Remote Control Electrodeposition: Patterning on Substrates without Direct Electrical Connections
Braun, Trevor Michael
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Bipolar electrochemistry can overcome a key limitation in traditional electrochemistry, the need to electrically connect to the substrate. Wiring to a substrate is especially difficult for micro/nano-manufactured systems or complex three-dimensional geometries. Bipolar electrochemistry involves spatially segregated, equal and opposite reduction and oxidation on an electrically floating substrate. We show that spatial and temporal control of bipolar electrochemical couples enables patterned electrodeposition (or etching) by “remote control” without wiring to the substrate. The driving force for bipolar electrochemistry is the potential variation in solution when a current is passed; solution potential variation creates regions of differing electrochemical behavior (oxidation or reduction) on a single conducting substrate. Bipolar electrochemistry has intricate mating between the thermodynamics of the bipolar electrochemical reactions, their charge transfer kinetics, and ionic migration through the electrochemical cell. We characterize local bipolar electrodeposition beneath the tip of a rastering microjet anode configuration we call a scanning bipolar cell (SBC). The fundamental interactions of thermodynamics, kinetics, and transport in the SBC are first explored using local cupric ion and nickel ion reduction to metal beneath the microjet, with concomitant oxidation of the copper substrate as the bipolar counter reaction. The bipolar current efficiency (BCE, the fraction of the applied current that flows through the unwired substrate) can be near unity under certain electrolyte and operating conditions. Advanced electrolyte design enables a wide variety of local electrodeposition chemistries (Ni, Cu, Au, and Ag) on an inert gold substrate; the bipolar counter reaction (ascorbic acid or ferrous ion oxidation) involves a far-field oxidation that leaves the gold substrate unchanged. Simple linearized scaling arguments capture the relationship between tool and electrolyte traits, enabling a 10X improvement in spatial resolution, down to the motion control limit of our device. But, scaling arguments over-predict the BCE compared to experimental values. Electroanalytical measurements of the bipolar electrolytes provide fundamental data that underpins more sophisticated simulations. Finite element method computations are used to explain where simple scaling relationships breakdown. The impact of local bipolar electrodeposition in printed circuit board repair, additive manufacturing, and electroanalytical research is discussed.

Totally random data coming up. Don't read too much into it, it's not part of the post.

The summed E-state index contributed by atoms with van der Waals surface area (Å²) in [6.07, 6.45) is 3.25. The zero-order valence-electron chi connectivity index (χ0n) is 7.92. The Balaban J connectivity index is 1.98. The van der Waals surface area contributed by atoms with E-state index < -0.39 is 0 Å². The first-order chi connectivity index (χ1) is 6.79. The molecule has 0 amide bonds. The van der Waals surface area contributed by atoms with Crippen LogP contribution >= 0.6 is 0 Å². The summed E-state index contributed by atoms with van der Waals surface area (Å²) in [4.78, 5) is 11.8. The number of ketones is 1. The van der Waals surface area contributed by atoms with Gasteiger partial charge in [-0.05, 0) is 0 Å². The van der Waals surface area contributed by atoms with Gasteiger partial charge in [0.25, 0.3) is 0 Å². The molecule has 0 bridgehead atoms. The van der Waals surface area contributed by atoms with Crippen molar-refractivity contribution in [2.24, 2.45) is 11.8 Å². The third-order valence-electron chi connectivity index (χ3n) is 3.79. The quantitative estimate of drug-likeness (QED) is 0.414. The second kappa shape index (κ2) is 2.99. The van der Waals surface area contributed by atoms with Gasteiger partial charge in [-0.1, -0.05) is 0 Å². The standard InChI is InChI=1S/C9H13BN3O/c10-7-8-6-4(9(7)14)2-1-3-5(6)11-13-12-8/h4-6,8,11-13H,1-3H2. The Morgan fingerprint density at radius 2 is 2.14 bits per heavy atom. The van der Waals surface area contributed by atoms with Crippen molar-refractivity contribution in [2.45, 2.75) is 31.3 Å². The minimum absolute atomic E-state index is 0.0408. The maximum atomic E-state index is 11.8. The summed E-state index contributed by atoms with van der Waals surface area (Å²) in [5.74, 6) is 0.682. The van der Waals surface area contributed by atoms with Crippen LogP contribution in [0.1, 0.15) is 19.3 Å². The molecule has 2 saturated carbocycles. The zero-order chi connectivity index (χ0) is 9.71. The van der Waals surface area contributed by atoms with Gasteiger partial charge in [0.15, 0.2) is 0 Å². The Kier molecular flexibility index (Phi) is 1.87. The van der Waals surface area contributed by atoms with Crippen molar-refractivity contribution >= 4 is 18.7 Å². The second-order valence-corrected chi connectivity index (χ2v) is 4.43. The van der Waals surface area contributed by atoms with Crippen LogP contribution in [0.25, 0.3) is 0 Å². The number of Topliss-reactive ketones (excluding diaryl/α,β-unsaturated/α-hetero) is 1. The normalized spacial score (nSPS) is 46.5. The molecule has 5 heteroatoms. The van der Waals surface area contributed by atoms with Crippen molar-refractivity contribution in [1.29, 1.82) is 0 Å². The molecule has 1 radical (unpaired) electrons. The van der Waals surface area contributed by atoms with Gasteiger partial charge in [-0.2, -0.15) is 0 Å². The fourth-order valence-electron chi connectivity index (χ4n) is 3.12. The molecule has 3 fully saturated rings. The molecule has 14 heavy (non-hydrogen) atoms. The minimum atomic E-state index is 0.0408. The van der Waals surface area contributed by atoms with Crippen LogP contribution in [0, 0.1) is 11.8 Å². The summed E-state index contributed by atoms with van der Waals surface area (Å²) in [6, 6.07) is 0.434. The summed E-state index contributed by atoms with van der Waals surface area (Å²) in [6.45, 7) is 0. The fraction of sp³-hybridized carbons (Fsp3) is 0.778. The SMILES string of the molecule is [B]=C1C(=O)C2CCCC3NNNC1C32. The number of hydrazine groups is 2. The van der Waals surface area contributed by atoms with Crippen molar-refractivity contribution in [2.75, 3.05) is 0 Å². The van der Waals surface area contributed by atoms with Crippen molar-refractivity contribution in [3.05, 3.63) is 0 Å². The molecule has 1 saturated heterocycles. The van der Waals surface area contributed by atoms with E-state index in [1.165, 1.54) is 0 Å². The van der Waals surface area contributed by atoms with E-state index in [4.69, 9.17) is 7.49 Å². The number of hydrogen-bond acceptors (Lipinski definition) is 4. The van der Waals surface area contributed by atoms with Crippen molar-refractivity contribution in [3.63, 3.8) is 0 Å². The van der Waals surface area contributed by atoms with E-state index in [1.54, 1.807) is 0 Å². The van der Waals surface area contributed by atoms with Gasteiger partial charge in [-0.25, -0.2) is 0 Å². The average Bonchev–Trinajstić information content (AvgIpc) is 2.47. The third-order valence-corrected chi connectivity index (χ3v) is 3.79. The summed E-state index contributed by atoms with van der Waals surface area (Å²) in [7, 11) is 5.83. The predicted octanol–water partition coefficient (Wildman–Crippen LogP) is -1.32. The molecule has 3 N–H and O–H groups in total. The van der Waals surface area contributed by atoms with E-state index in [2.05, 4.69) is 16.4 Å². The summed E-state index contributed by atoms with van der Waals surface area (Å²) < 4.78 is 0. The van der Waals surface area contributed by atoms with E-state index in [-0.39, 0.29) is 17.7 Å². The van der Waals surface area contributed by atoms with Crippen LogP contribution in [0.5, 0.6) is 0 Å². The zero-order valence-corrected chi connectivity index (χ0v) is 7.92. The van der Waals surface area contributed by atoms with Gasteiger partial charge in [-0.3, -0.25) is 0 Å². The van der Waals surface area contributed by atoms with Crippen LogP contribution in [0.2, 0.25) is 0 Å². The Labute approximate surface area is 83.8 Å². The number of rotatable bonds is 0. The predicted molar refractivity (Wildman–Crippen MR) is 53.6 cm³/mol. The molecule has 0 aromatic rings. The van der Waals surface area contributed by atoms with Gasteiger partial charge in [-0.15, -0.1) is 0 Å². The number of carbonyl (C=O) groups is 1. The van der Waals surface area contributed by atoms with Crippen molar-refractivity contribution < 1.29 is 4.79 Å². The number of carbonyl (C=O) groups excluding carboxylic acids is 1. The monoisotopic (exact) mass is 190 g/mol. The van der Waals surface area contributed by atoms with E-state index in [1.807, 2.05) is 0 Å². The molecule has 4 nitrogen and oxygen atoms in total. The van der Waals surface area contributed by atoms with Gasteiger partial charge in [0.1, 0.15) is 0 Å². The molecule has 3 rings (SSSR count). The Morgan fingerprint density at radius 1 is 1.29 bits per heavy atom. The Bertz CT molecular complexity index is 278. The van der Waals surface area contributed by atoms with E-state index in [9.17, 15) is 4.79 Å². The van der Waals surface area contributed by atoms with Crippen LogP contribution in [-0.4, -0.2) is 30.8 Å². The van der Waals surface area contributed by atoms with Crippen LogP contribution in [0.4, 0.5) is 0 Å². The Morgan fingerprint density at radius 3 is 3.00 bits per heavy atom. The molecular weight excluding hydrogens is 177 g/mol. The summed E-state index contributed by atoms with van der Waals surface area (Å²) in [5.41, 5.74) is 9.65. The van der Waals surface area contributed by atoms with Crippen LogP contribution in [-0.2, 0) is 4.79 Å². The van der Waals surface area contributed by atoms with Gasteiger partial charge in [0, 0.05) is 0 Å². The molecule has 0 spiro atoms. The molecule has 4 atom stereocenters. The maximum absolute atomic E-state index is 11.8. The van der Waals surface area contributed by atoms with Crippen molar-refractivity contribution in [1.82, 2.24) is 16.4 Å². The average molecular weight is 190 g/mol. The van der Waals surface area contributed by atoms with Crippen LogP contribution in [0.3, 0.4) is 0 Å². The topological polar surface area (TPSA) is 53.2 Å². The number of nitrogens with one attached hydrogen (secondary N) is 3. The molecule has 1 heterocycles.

- Chemical engineering